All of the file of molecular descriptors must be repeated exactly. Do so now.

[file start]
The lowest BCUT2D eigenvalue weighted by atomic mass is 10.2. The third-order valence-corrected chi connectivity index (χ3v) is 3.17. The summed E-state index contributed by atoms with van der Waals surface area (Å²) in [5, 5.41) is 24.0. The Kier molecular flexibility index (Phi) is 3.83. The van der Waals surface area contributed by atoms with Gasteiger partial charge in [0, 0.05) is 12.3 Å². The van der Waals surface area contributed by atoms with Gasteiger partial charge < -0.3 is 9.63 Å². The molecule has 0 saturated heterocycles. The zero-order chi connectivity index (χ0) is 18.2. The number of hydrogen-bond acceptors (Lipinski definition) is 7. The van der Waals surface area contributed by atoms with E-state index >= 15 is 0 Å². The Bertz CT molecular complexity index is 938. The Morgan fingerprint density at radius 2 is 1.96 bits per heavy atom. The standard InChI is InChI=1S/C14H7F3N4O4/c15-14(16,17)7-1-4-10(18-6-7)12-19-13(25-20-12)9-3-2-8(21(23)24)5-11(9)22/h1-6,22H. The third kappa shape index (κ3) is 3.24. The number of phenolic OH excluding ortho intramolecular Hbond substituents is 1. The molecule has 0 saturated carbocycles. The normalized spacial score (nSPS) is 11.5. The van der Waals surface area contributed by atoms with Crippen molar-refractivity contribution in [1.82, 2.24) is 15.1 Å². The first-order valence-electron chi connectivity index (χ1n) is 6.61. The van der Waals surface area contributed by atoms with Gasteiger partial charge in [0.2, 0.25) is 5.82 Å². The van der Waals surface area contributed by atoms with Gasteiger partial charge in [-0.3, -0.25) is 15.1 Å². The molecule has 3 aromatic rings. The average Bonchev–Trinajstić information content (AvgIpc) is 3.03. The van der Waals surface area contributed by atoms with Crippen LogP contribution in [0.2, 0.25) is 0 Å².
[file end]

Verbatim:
The lowest BCUT2D eigenvalue weighted by atomic mass is 10.2. The third-order valence-corrected chi connectivity index (χ3v) is 3.17. The summed E-state index contributed by atoms with van der Waals surface area (Å²) in [5, 5.41) is 24.0. The Kier molecular flexibility index (Phi) is 3.83. The van der Waals surface area contributed by atoms with Gasteiger partial charge in [0, 0.05) is 12.3 Å². The van der Waals surface area contributed by atoms with Gasteiger partial charge < -0.3 is 9.63 Å². The molecule has 0 saturated heterocycles. The zero-order chi connectivity index (χ0) is 18.2. The number of hydrogen-bond acceptors (Lipinski definition) is 7. The van der Waals surface area contributed by atoms with E-state index >= 15 is 0 Å². The Bertz CT molecular complexity index is 938. The Morgan fingerprint density at radius 2 is 1.96 bits per heavy atom. The standard InChI is InChI=1S/C14H7F3N4O4/c15-14(16,17)7-1-4-10(18-6-7)12-19-13(25-20-12)9-3-2-8(21(23)24)5-11(9)22/h1-6,22H. The third kappa shape index (κ3) is 3.24. The number of phenolic OH excluding ortho intramolecular Hbond substituents is 1. The molecule has 0 saturated carbocycles. The normalized spacial score (nSPS) is 11.5. The van der Waals surface area contributed by atoms with Crippen molar-refractivity contribution in [1.82, 2.24) is 15.1 Å². The first-order valence-electron chi connectivity index (χ1n) is 6.61. The van der Waals surface area contributed by atoms with Gasteiger partial charge in [0.2, 0.25) is 5.82 Å². The van der Waals surface area contributed by atoms with Gasteiger partial charge in [-0.3, -0.25) is 15.1 Å². The molecule has 3 aromatic rings. The average Bonchev–Trinajstić information content (AvgIpc) is 3.03. The van der Waals surface area contributed by atoms with Crippen LogP contribution in [0.2, 0.25) is 0 Å².